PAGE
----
Even before his parents urged his two older brothers to live with him in Washington this season, Bradley Beal was determined to take his family with him on his journey through the NBA.
Beal sketched a design that he wanted etched on his right upper arm: four descending stars, with the letters B-E-A-L inside, and names of his four siblings — Brandon, Bruce, Byron and Bryon — to the right of the stars. The names of his parents, Bobby and Besta, arch above them all.
Besta Beal joined her son at the tattoo parlor when he got his first ink at age 15, and he needed her permission, because otherwise, “she would’ve killed me,” Bradley said with a laugh. Beal provided all of the artwork on his arms — including praying hands with his favorite Bible verse, Philippians 4:13, on his left arm — but he doesn’t draw much anymore.
His hands are now reserved for that beautiful, textbook release on his jump shot, which convinced the Washington Wizards to draft him third overall last June. And as he prepares to make his NBA debut Tuesday in Cleveland, Beal will continue to flaunt a constant reminder of the support system that got him there — and keeps the St. Louis native grounded at age 19.
“I’ve always thanked them for everything they’ve done,” said Beal, the middle of five brothers. “Because I know a lot of kids don’t have their family, or don’t have one of their parents or don’t have the siblings that I have. But I knew without them, or without them pushing me and without God, of course, I wouldn’t even be here.”
Besta taught Bradley how to shoot and made him stop playing football (his first love) as a high school sophomore and focus on the sport that could take him further. Bobby told him to never show his frustrations on the court and to maintain the same demeanor whether he was playing well or poorly.
Brandon, a former tight end and shooting guard at Northern Illinois, and Bruce, a former offensive lineman at Alabama State, roughed him up at the neighborhood YMCA basketball court with hard fouls to make him physically and mentally tougher. And twins, Byron and Bryon — both nimble, 300-pound-plus offensive linemen at Bradley’s former high school, Chaminade Prep — forced him to become more crafty during some competitive two-on-one basketball games.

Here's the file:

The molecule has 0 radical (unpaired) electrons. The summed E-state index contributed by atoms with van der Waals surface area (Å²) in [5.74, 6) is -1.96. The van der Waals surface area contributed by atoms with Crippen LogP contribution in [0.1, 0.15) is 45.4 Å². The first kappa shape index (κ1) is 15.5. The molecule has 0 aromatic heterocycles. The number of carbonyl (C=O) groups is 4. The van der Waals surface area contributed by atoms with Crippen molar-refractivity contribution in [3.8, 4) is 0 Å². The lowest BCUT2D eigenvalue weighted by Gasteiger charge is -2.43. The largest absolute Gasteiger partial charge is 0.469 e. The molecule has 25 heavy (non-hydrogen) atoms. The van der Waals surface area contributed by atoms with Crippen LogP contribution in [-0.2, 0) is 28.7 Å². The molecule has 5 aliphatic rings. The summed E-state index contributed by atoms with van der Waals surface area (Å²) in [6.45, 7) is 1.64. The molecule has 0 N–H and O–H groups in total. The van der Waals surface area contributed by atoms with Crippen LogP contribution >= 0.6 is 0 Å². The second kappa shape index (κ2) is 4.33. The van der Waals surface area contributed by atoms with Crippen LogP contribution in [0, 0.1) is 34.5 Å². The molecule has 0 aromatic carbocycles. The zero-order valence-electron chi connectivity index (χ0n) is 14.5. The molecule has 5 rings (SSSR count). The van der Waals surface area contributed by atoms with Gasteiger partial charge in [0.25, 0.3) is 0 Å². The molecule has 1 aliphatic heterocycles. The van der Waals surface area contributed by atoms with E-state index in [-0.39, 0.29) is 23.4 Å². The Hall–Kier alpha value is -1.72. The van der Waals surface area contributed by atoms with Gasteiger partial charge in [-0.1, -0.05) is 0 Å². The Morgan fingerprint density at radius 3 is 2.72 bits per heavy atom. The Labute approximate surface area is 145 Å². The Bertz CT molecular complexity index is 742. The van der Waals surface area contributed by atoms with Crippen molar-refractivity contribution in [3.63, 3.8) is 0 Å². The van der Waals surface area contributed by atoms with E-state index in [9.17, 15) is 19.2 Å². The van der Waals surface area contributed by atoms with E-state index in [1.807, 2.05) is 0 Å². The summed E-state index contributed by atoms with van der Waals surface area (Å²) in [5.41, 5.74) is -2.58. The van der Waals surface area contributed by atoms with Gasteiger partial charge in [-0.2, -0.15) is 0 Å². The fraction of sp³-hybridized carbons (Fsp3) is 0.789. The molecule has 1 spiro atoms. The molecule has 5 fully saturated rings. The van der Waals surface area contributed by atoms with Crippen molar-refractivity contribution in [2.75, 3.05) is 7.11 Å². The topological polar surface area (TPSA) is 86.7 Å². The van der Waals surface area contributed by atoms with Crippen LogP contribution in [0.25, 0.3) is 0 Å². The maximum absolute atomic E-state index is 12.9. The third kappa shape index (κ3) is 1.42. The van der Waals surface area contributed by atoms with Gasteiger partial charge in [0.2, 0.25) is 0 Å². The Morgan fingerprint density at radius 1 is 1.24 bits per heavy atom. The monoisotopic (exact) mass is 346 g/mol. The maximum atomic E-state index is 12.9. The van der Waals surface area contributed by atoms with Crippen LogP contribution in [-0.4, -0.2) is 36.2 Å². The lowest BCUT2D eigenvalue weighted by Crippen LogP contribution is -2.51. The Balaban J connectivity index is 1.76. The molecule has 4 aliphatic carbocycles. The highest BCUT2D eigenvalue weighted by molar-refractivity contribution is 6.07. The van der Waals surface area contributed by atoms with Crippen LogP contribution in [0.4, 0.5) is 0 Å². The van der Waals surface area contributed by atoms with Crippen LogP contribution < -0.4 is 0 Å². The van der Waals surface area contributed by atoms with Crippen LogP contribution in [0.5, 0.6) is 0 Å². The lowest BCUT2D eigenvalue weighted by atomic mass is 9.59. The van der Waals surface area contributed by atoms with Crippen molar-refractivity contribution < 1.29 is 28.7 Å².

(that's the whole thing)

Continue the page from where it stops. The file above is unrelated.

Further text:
Bruce, 24, was the first to notice the basketball potential when his little brother was in sixth grade. Beal hit eight three-pointers in the first half of a game, and Bruce said he would be in the league one day.
“Everybody thought I was crazy,” Bruce Beal said. “I was like, ‘just wait.’ ”
‘On the right path’
Beal made sure they didn’t have to wait long, declaring for the NBA after just one season at Florida. A pre-med major, Beal said he thought he would be in college for four years, but decided to adjust those plans when it became clear the league would call sooner.
Those close to Beal marvel at how responsible and mature he is for someone who won’t turn 20 until next June. Though he is slated to earn $4.13 million this season and is close to signing a multiyear deal with Nike, Beal chose an apartment in Arlington rather than the District to keep down his expenses.
“I’m definitely going to be conservative,” Beal said. “Especially in a city like this, all the stuff that you can do, all the activities and places to go, it’s easy to spend your money and get caught up in that lifestyle. I think I’m on the right path.”
His parents still wanted to help him get acclimated to life in the demanding, and often deflating, world of professional sports. Besta and Bobby sent Bruce and Brandon to live with him, to ensure that there was a support system in place to ease some of the pressures and keep him occupied with positive distractions.
“He’s very intelligent beyond his years, but you know he’s 19. He might have problems at the office. He’ll always have someone there, his brothers, that he can vent to,” Bobby Beal said. “It’s just as much for us, as it is for him. He could go astray easily. Somebody come up to him or they might say something or try to get him to do this or do that. He probably could do it on his own. If they hadn’t done it, I would’ve gone up there.”
Beal didn’t feel he needed the assistance, having already handled himself well in his one season at Florida. But he has found some comfort in returning from his 15-minute drive from Verizon Center to his apartment, and having someone around to watch game film or to play video games. They keep the place clean, make sure the refrigerator is stocked — and Beal is where he needs to be on time.
Brandon, 26, is a manager at an area gym and works most of the time, but he is around when the brothers go to the movies or eat at Hooters, Buffalo Wild Wings or Bradley’s personal favorite, Friday’s. Bruce is home most of the time, sometimes taking Bradley to practice or the airport.